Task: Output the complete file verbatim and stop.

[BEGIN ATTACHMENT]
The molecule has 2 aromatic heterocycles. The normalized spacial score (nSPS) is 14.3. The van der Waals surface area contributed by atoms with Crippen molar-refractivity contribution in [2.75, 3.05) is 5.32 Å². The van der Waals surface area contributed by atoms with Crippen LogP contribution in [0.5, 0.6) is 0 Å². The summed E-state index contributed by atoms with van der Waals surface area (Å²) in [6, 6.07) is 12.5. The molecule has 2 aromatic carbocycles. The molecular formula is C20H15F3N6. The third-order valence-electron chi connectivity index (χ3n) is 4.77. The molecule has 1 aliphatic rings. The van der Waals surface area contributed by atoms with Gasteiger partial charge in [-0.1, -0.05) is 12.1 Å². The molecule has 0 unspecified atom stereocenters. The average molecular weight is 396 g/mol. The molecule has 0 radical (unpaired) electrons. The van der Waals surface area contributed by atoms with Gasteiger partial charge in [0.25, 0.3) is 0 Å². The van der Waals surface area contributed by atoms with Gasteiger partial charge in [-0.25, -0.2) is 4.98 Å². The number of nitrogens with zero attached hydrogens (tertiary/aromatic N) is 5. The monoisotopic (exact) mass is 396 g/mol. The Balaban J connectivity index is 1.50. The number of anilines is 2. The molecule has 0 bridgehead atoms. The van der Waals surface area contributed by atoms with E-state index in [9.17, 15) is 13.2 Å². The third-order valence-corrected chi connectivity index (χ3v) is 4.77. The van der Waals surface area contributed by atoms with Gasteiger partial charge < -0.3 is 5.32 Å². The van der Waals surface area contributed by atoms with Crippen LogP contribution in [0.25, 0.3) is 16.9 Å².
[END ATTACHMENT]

The molecule has 2 aromatic heterocycles. The normalized spacial score (nSPS) is 14.3. The van der Waals surface area contributed by atoms with Crippen molar-refractivity contribution in [2.75, 3.05) is 5.32 Å². The van der Waals surface area contributed by atoms with Crippen LogP contribution in [0.5, 0.6) is 0 Å². The summed E-state index contributed by atoms with van der Waals surface area (Å²) in [6, 6.07) is 12.5. The molecule has 2 aromatic carbocycles. The molecular formula is C20H15F3N6. The third-order valence-electron chi connectivity index (χ3n) is 4.77. The molecule has 1 aliphatic rings. The van der Waals surface area contributed by atoms with Gasteiger partial charge in [-0.1, -0.05) is 12.1 Å². The molecule has 0 unspecified atom stereocenters. The average molecular weight is 396 g/mol. The molecule has 0 radical (unpaired) electrons. The van der Waals surface area contributed by atoms with Gasteiger partial charge in [0.25, 0.3) is 0 Å². The van der Waals surface area contributed by atoms with Gasteiger partial charge in [-0.25, -0.2) is 4.98 Å². The number of nitrogens with zero attached hydrogens (tertiary/aromatic N) is 5. The monoisotopic (exact) mass is 396 g/mol. The Balaban J connectivity index is 1.50. The number of anilines is 2. The molecule has 0 bridgehead atoms. The van der Waals surface area contributed by atoms with E-state index in [9.17, 15) is 13.2 Å². The third-order valence-corrected chi connectivity index (χ3v) is 4.77. The van der Waals surface area contributed by atoms with Gasteiger partial charge < -0.3 is 5.32 Å². The van der Waals surface area contributed by atoms with Crippen LogP contribution in [0.25, 0.3) is 16.9 Å².